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Biden Suggests Netanyahu Is Prolonging War to Stay in Power: Live Updates

They had reason to believe significant progress had been made: Mr. Biden said he was sharing the outline of an Israeli offer, one that included language that was closer to Hamas’s demand of a permanent cease-fire, and Hamas initially responded to the American president’s remarks saying it viewed them positively.

Now, four days later, the families of hostages have grown increasingly concerned that the latest proposal will end in failure. Far-right members of Israel’s coalition have threatened to take down the government if Israel agrees to end the war without toppling Hamas, and Hamas has not formally consented to the proposal shared by Mr. Biden.

The latest impasse has reinforced the feeling among relatives of hostages that they have been on a seemingly never-ending roller-coaster ride, a vicious cycle of raising their hopes for a deal only to be disappointed time and time again.

“It’s incredibly frustrating to have this yo-yo experience once again,” said Lee Siegel, the brother of Keith Siegel, a 65-year-old Israeli-American hostage. “Every day that goes by it becomes exponentially more difficult to continue with hope.”

Advocates for the release of hostages have warned that the conditions for them have been growing more precarious each day, especially for older adults and people who are ill. Without an agreement, they worry that the majority of the hostages in Gaza won’t return to Israel alive.

“Everyone is terrified that they’ll receive a call from the authorities informing them that their family member was found dead,” said Gili Roman, the brother of Yarden Roman-Gat, who was released from captivity in November. Ms. Roman-Gat’s 40-year-old sister-in-law, Carmel Gat, was still being held in Gaza, according to Israel.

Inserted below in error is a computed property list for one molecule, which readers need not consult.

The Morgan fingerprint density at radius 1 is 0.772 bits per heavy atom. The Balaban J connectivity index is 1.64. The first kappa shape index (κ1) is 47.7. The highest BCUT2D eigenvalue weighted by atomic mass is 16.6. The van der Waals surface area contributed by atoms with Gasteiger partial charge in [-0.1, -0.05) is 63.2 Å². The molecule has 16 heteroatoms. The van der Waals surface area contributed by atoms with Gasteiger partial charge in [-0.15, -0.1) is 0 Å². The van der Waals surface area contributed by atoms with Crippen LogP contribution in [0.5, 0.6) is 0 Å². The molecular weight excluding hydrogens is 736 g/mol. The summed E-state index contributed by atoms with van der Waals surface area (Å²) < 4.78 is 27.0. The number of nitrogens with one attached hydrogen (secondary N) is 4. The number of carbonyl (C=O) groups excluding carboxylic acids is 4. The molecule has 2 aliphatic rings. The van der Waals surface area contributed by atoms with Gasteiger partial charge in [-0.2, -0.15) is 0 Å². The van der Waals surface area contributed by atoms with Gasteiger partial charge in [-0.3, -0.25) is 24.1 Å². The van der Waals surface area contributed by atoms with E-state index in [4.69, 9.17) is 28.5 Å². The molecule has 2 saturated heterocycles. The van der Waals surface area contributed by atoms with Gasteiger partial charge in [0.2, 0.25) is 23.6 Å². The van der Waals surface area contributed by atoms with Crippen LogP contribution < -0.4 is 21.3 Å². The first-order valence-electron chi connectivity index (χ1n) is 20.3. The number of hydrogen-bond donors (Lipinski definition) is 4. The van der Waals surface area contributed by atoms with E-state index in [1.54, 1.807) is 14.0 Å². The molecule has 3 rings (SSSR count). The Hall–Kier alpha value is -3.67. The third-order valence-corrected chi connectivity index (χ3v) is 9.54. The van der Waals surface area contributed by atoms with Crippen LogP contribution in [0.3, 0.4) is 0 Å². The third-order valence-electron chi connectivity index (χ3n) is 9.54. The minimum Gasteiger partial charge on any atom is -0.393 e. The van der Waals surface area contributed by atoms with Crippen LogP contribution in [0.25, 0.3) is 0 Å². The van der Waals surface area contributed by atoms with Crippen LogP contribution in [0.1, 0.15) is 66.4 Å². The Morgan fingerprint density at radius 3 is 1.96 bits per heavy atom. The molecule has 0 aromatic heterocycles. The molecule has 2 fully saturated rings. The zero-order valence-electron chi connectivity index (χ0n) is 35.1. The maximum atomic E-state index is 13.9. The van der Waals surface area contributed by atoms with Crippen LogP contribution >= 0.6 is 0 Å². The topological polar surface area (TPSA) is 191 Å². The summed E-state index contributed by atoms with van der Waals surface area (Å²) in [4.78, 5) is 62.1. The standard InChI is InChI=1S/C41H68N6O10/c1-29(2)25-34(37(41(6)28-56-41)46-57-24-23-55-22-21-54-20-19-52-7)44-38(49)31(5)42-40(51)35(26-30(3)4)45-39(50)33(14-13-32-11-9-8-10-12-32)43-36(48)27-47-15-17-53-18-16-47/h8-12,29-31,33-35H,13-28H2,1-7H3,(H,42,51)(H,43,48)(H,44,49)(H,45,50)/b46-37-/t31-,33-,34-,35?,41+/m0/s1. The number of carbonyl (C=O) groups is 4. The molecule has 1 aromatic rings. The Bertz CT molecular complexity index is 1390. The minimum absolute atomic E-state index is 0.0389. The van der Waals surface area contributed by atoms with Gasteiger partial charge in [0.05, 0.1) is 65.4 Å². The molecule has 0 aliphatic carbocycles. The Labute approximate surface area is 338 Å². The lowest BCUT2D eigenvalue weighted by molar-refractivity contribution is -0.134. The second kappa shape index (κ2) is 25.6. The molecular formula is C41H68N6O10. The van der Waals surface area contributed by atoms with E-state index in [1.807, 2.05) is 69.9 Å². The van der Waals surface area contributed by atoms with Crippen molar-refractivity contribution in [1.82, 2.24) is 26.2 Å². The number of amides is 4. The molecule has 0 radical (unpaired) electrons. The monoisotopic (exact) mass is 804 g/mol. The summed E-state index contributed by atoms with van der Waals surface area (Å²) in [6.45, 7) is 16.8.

On Monday, the Israeli army announced that it had concluded that four hostages had died in the Khan Younis area months ago.

The hostage families’ mounting concerns come as Prime Minister Benjamin Netanyahu mulls whether to push ahead with the proposal on the table in the face of countervailing pressures: As the international community demands a cease-fire and Israel isolates itself further, his domestic right-wing allies, whose support he has relied on to remain in power, reject any agreement that would lead to an end of the war without eliminating Hamas.

Another layer of pressure has come from the families of hostages, but some have lost hope that demonstrations in Israel will compel Mr. Netanyahu to agree to a deal and believe only unrelenting American pressure will make that happen.

“The United States should not leave Netanyahu for a second until he signs on to an agreement. Not a second,” said Gilad Korngold, the father of Tal Shoham, a 39-year-old hostage from northern Israel. “That’s what’s needed.”

Mr. Korngold said that three members of his family were killed on Oct. 7, and six others who had been abducted were released during a short-lived cease-fire in late November.

While Israeli officials have said the proposal Mr. Biden presented generally aligned with a new offer approved by Israel’s war cabinet, Mr. Netanyahu has rejected ending the war without destroying Hamas’s governing and military capabilities.

Mr. Biden said if Hamas abided by the proposal he outlined, that would ultimately lead to the “cessation of hostilities permanently.”

Mr. Korngold, however, said that the American government also needed to apply unyielding pressure on Hamas through Qatar to force them to approve an agreement.

“Hamas is not saying no but it’s also not saying yes,” he said. “It also has to get the message.”

Hamas officials have claimed that it was up to Israel to agree to a cease-fire and dismissed American calls on the group to approve the proposal.

As time passes, Mr. Siegel said he was becoming particularly fearful for his brother because he was diagnosed with high blood pressure last year.

“His absence weighs on us every minute, every hour, every day,” he said. “Each day he isn’t here could be his last day.”

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Nathan
Nathan

Nathan is an experienced journalist. He's covered a broad spectrum of topics, including politics, culture, and human interest stories, always aiming to engage and inform his audience. Nathan has a degree in Journalism and upholds the highest standards of integrity and accuracy in his work.

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